With more than $3.5 million worth of 2019-2020 expenditures up for approval, change or rejection at China’s April 6 town business meeting, voters focused on $17,700 – a $13,700 difference between the lowest and highest amounts proposed for the volunteer fire departments and $4,000 to increase the five selectmen’s annual stipends from $1,000 to $1,800.
They were generous to both parties, and approved all other expenditures as proposed.
They also approved changes to the Land Development Code recommended by the planning board. After Board Chairman Tom Miragliuolo answered one question about tents and recreational vehicles, there was no further discussion of any of the changes.
China’s three volunteer fire departments, China Village, South China and Weeks Mills, and China Rescue are private organizations, not town departments. They are funded partly by the town and partly by fund-raisers and donations.
In the warrant, selectmen recommended $171,199 for fire and rescue services and the budget committee recommended $181,499, both by unanimous votes of the members present. The difference was over how much the departments should have to offer stipends to officers and to members responding to calls.
Aware of the months-long disagreement between selectmen and fire chiefs, veteran moderator Richard Thompson emphasized in his opening explanations the need for speakers to stick to the subject and to focus on issues, not personalities. His effort was mostly successful.
After Budget Committee Chairman Robert Batteese moved the higher amount for the fire and rescue budget, resident Sheryl Peavey promptly moved a still higher figure, $188,499, which she said was the departments’ initial request.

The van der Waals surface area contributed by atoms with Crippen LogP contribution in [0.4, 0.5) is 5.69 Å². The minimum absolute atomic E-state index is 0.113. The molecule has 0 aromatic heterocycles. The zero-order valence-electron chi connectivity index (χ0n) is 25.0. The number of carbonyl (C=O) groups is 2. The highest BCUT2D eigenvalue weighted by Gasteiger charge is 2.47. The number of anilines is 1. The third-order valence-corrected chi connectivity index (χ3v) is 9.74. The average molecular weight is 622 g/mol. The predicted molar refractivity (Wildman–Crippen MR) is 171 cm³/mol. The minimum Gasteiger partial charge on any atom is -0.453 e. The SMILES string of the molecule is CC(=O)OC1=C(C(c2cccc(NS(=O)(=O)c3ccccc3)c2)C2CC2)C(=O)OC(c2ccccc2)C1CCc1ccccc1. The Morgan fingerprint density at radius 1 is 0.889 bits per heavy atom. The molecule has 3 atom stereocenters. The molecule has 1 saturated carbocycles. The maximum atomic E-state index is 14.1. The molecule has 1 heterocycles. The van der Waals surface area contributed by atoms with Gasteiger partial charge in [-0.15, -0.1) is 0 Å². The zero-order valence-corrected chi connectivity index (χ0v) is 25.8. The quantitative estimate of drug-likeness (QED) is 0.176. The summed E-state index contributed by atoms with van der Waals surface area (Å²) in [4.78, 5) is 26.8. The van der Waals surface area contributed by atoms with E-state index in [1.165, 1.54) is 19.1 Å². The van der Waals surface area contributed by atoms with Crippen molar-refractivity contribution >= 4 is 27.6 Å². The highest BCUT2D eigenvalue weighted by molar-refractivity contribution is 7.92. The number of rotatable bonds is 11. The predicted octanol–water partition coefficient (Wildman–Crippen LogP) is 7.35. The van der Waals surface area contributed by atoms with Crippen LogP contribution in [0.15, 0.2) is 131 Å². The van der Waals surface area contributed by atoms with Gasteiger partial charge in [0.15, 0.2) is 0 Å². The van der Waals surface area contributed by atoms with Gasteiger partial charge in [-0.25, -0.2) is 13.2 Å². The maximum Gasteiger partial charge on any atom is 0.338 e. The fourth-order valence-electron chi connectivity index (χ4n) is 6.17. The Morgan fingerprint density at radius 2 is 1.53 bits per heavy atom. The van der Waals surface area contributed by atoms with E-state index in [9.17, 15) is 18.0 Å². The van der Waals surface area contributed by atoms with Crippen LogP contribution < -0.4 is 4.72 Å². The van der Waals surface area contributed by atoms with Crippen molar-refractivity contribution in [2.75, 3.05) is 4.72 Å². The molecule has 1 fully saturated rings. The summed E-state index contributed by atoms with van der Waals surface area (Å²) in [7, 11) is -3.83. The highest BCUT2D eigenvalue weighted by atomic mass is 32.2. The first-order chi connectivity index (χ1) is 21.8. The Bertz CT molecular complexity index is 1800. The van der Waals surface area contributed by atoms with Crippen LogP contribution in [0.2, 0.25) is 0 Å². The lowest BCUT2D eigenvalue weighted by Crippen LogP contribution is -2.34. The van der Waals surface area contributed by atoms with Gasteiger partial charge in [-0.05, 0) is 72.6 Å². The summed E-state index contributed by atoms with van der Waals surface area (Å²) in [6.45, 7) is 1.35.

The underlying issue is less the money than selectmen’s concern that the firefighters are jeopardizing their volunteer status, resulting in tax complications, and their insistence that the departments should account to them for expending town funds – the fire chiefs agree – and for expending their other funds, something the chiefs have objected to.
China Village Chief Timothy Theriault said since the stipends started, his department has gained five new members, South China has gained three and Weeks Mills has gained two. He believes the stipends helped.
A two-page memo from Scott Cotnoir, Director of the Maine Department of Labor, spelled out requirements for reimbursing volunteers, requirements that Theriault said the departments can meet.
South China Chief Richard Morse and Theriault said the request is likely to change in the next few years as chiefs find out how much they actually need for stipends.
After a half-hour discussion, during which several speakers commended the firefighters and resident Donald Pauley rebuked the audience for quarreling over “a piddling amount,” the $188,499 was lopsidedly approved.
Asked about the increase in selectmen’s stipends, Town Manager Dennis Heath pointed out the footnote to the warrant article saying $1,800 was slightly below the current average for selectmen in 16 towns similar in size to China. Voters approved the increase by a counted show of voting cards, 64 in favor to 44 opposed.
The budget included in the 2018 town report shows expenditures and supporting revenues in detail, from employee salaries to charitable gifts.
Heath repeatedly said before the meeting that there would – or should – be a quorum, given the number of supporters of China’s Quorum Ordinance last November, and that the meeting would be shorter than usual. He was right on both counts: 119 voters had checked in by the 9 a.m. starting time (another 30 or so came in later), and the meeting lasted less than two hours.
Before the meeting started, Selectwoman Irene Belanger announced 2019 Spirit of America awards for volunteerism to the China Four Seasons Club and Carl and Phyllis Farris.
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